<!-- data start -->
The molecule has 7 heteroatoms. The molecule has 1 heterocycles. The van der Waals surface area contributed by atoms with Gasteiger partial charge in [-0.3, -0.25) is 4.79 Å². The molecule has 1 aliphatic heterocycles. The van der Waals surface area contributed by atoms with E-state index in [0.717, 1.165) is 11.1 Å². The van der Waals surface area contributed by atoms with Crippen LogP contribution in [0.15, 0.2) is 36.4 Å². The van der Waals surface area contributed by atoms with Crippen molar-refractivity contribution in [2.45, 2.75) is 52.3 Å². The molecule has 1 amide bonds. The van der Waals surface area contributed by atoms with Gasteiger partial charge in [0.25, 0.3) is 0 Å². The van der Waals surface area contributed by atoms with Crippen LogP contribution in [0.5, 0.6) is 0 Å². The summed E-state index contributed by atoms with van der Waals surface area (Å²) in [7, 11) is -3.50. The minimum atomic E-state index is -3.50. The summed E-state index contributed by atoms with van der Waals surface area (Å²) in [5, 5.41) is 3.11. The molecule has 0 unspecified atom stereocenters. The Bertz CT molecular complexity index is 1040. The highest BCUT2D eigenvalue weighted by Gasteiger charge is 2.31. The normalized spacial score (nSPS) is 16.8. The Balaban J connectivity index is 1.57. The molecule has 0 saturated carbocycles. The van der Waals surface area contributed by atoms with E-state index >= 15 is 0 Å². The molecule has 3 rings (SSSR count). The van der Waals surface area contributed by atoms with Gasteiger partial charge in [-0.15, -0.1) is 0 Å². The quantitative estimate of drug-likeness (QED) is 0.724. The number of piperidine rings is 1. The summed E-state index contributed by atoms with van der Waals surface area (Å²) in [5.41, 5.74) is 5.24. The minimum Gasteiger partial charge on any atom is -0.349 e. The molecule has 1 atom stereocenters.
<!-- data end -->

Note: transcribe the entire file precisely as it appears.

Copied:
The molecule has 7 heteroatoms. The molecule has 1 heterocycles. The van der Waals surface area contributed by atoms with Gasteiger partial charge in [-0.3, -0.25) is 4.79 Å². The molecule has 1 aliphatic heterocycles. The van der Waals surface area contributed by atoms with E-state index in [0.717, 1.165) is 11.1 Å². The van der Waals surface area contributed by atoms with Crippen LogP contribution in [0.15, 0.2) is 36.4 Å². The van der Waals surface area contributed by atoms with Crippen molar-refractivity contribution in [2.45, 2.75) is 52.3 Å². The molecule has 1 amide bonds. The van der Waals surface area contributed by atoms with Gasteiger partial charge in [0.25, 0.3) is 0 Å². The van der Waals surface area contributed by atoms with Crippen LogP contribution in [0.5, 0.6) is 0 Å². The summed E-state index contributed by atoms with van der Waals surface area (Å²) in [7, 11) is -3.50. The minimum atomic E-state index is -3.50. The summed E-state index contributed by atoms with van der Waals surface area (Å²) in [5, 5.41) is 3.11. The molecule has 0 unspecified atom stereocenters. The Bertz CT molecular complexity index is 1040. The highest BCUT2D eigenvalue weighted by Gasteiger charge is 2.31. The normalized spacial score (nSPS) is 16.8. The Balaban J connectivity index is 1.57. The molecule has 0 saturated carbocycles. The van der Waals surface area contributed by atoms with E-state index >= 15 is 0 Å². The molecule has 3 rings (SSSR count). The van der Waals surface area contributed by atoms with Gasteiger partial charge in [-0.15, -0.1) is 0 Å². The quantitative estimate of drug-likeness (QED) is 0.724. The number of piperidine rings is 1. The summed E-state index contributed by atoms with van der Waals surface area (Å²) in [5.41, 5.74) is 5.24. The minimum Gasteiger partial charge on any atom is -0.349 e. The molecule has 1 atom stereocenters.